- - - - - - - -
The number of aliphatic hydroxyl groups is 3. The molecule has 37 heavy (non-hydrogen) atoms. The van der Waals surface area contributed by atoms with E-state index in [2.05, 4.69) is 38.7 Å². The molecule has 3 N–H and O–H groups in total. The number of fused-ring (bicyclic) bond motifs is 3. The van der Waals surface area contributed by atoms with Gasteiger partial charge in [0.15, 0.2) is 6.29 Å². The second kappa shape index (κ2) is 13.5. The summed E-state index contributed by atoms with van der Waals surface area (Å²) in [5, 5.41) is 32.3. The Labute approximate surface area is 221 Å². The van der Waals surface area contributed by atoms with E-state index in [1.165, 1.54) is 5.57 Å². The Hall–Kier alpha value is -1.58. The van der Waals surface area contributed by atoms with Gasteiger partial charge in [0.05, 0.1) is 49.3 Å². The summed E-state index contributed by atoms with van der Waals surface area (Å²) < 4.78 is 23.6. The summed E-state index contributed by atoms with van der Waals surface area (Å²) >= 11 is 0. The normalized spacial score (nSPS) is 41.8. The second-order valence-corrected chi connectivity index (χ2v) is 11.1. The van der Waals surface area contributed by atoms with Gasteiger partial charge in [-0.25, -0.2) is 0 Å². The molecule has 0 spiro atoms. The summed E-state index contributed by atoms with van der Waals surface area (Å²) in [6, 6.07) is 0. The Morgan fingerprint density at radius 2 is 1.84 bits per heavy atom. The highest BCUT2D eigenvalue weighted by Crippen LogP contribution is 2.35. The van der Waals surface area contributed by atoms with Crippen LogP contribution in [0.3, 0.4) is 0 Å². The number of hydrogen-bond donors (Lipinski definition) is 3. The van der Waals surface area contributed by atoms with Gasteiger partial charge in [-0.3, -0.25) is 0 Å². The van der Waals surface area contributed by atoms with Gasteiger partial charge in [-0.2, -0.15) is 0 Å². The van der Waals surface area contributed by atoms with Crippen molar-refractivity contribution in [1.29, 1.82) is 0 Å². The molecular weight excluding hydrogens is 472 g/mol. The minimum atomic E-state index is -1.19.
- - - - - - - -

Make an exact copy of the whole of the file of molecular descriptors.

The number of aliphatic hydroxyl groups is 3. The molecule has 37 heavy (non-hydrogen) atoms. The van der Waals surface area contributed by atoms with E-state index in [2.05, 4.69) is 38.7 Å². The molecule has 3 N–H and O–H groups in total. The number of fused-ring (bicyclic) bond motifs is 3. The van der Waals surface area contributed by atoms with Gasteiger partial charge in [0.15, 0.2) is 6.29 Å². The second kappa shape index (κ2) is 13.5. The summed E-state index contributed by atoms with van der Waals surface area (Å²) in [5, 5.41) is 32.3. The Labute approximate surface area is 221 Å². The van der Waals surface area contributed by atoms with E-state index in [1.165, 1.54) is 5.57 Å². The Hall–Kier alpha value is -1.58. The van der Waals surface area contributed by atoms with Gasteiger partial charge in [0.05, 0.1) is 49.3 Å². The summed E-state index contributed by atoms with van der Waals surface area (Å²) < 4.78 is 23.6. The summed E-state index contributed by atoms with van der Waals surface area (Å²) >= 11 is 0. The normalized spacial score (nSPS) is 41.8. The second-order valence-corrected chi connectivity index (χ2v) is 11.1. The van der Waals surface area contributed by atoms with Gasteiger partial charge in [-0.25, -0.2) is 0 Å². The molecule has 0 spiro atoms. The summed E-state index contributed by atoms with van der Waals surface area (Å²) in [6, 6.07) is 0. The Morgan fingerprint density at radius 2 is 1.84 bits per heavy atom. The highest BCUT2D eigenvalue weighted by Crippen LogP contribution is 2.35. The van der Waals surface area contributed by atoms with Crippen LogP contribution in [0.3, 0.4) is 0 Å². The number of hydrogen-bond donors (Lipinski definition) is 3. The van der Waals surface area contributed by atoms with Gasteiger partial charge in [-0.3, -0.25) is 0 Å². The van der Waals surface area contributed by atoms with Gasteiger partial charge in [-0.2, -0.15) is 0 Å². The van der Waals surface area contributed by atoms with Crippen molar-refractivity contribution in [1.29, 1.82) is 0 Å². The molecular weight excluding hydrogens is 472 g/mol. The minimum atomic E-state index is -1.19.